The youth that never before had given the attempt to covet a ladye, began his exordium with a blushe; and yet went forward so well, that hee discourst unto her howe hee loved her, and that if it might please her 80 to accept of his service, as of a freende ever vowde in all dutye to bee at her commaunde, the care of her honour should bee deerer to him then this life, and hee would bee ready to prise her discontent with his bloud at all times.
The gentlewoman was a little coye, but before they part they concluded that the next day, at foure of the clock, hee should come thither and eate a pound of cherries, which was resolved on with a succado des labras, and so, with a loath to depart, they tooke their leaves. Lionello, as joyfull a man as might be, hyed him to the church to meete his olde doctor, where hee found him in his olde walke. What newes, syr? quoth Mutio. How have you sped? Even as I can wishe, quoth Lionello; for I have been with my mistrisse, and have found her so tractable, that I hope to make the. olde peasant, her husband, looke broad-headded by a paire of browantlers. How deepe this strooke into Mutio’s hart, let them imagine that can conjecture what jelousie is; insomuch that the olde doctor askte when should be the time. Mary, quoth Lionello, to-morrow at foure of the clocke in the afternoone; and then, maister doctor, quoth hee, will I dub the olde squire konight of the forked order.
Thus they passed on in chat, till it grew late; and then Lyonello went home to his lodging, and Mutio to his house, covering all his sorrowes with a merrye countenance, with full resolution to revenge them both the next day with extremitie. He past the night as patiently as he could, and the next daye after dinner awaye hee went, watching when it should bee four of the cocke. At the houre justly came Lyonello, and was intertained with all curtesie: but scarse had they kist, ere the maide cried out to her mistresse that her maister was at the doore; for he hasted, knowing that a horne was but a litle while in grafting. Margaret, at this alarum, was amazed; and yet, for a shifte, chopt Lyonello into a great drie-fatte full of feathers, and sat her downe close to her woorke. By that came Mutio in blowing; and, as though hee came to looke somewhat in haste, called for the keyes of his chambers, and looked in everye place, searching so narrowlye in everye corner of the house, that he left not the very privie unsearcht. Seeing he could not fade him, heè saide nothing; but, fayning himselfe not well at ease, staide at home, so that poor Lyonello was faine to 'staye in the drifatte till the olde churle was in bed with his wife; and then the maide let him out at a backe doore, who went home with a flea in his eare to his lodging.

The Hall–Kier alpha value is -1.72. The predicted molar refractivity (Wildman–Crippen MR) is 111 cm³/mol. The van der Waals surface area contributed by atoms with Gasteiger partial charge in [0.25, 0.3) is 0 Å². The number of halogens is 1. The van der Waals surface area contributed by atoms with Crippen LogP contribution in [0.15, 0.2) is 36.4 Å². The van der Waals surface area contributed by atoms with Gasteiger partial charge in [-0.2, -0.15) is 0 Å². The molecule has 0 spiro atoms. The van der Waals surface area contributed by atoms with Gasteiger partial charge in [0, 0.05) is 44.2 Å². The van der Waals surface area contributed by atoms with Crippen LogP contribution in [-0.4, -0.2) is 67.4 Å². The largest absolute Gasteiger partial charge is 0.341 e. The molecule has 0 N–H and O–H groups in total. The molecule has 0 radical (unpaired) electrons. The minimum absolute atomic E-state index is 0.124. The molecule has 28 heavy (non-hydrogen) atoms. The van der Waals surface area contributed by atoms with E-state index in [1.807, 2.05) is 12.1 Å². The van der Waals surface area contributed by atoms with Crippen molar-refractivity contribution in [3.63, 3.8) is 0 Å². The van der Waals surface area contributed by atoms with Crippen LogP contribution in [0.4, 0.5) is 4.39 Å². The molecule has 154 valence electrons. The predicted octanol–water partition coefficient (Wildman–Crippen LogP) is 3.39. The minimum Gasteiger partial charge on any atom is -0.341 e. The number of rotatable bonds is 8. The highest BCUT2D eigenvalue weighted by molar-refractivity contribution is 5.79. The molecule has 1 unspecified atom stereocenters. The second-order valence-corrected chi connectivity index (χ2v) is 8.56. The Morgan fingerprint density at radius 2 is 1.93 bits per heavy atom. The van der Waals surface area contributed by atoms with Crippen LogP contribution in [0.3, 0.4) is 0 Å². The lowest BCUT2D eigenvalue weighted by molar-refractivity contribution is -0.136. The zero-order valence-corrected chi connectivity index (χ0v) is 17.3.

Well, the next day he went againe to meete his doctor, whome hee found in his woonted walke. What newes, quoth Mutio? Howe have you sped? A pose of the olde slave, quoth Lyonello; I was no sooner in, and had given my mistrisse one kisse, but the jealous asse was at the doore: the maide spied him, and cryed, her maister! so that the poore gentlewoman, for very shifte, was faine to put me in a driefatte of feathers that stoode in an olde chamber, and there I was faine to tarrie while he was in bed and asleepe, and then the maide let me out, and I departed.
But it is no matter; 'was but a chaunce, and I hope to crye quittance with him ere it be long. As how, quoth Mutio? Marry thus, quoth Lionello: she sent me woord by her maide this daye, that upon Thursday next the olde churle suppeth with a patient of his a mile out of Pisa, and then I feare not but to quitte him for all. It is well, quoth Mutio; fortune bee your freende. I thanke you, quoth Lionello; and so after a little more prattle they departed.
To bee shorte, Thursdaye came; and about sixe of the clocke foorth goes Mutio no further then a freendes house of his, from whence hee might descrye who went into his house. Straight hee sawe Lionello enter in; and after goes hee, insomuche that hee was scarcelye sitten downe before the mayde cryed out againe, my maister comes. The good-wife that before had provided for afterclaps, had found out a privie place between two seelings of a plauncher, and there she thrust Lionello; and her husband came sweting. What news, quoth shee, drives you home againe so soone, husband? Marry, sweete wife, quoth he, a fearefull dreame that I had this night, which came to my remembrance, and that was this: Methought
This night, Marry, suoneros, gruttere she
there was a villeine that came secretly into my house with a naked poinard in his hand, and hid himselfe; but I could not finde the place: with that mine nose bled, and I came backe; and by the grace of God, I will seeke every corner in the house for the quiet of my minde. Marry, I pray you doo, husband, quoth she. With that he lockt in all the doors and began to search every chamber, every hole, every chest, every tub, the very well; he stabd every featherbed through, and made havocke, like a mad man, which made him thinke all was in vaine, and hee began to blame his eies that thought they saw that which they did not. Upon this he rest halfe lunaticke, and all night he was very wakefull; that towarde the morning he fell into a dead sleepe, and then was Lionello conveighed away.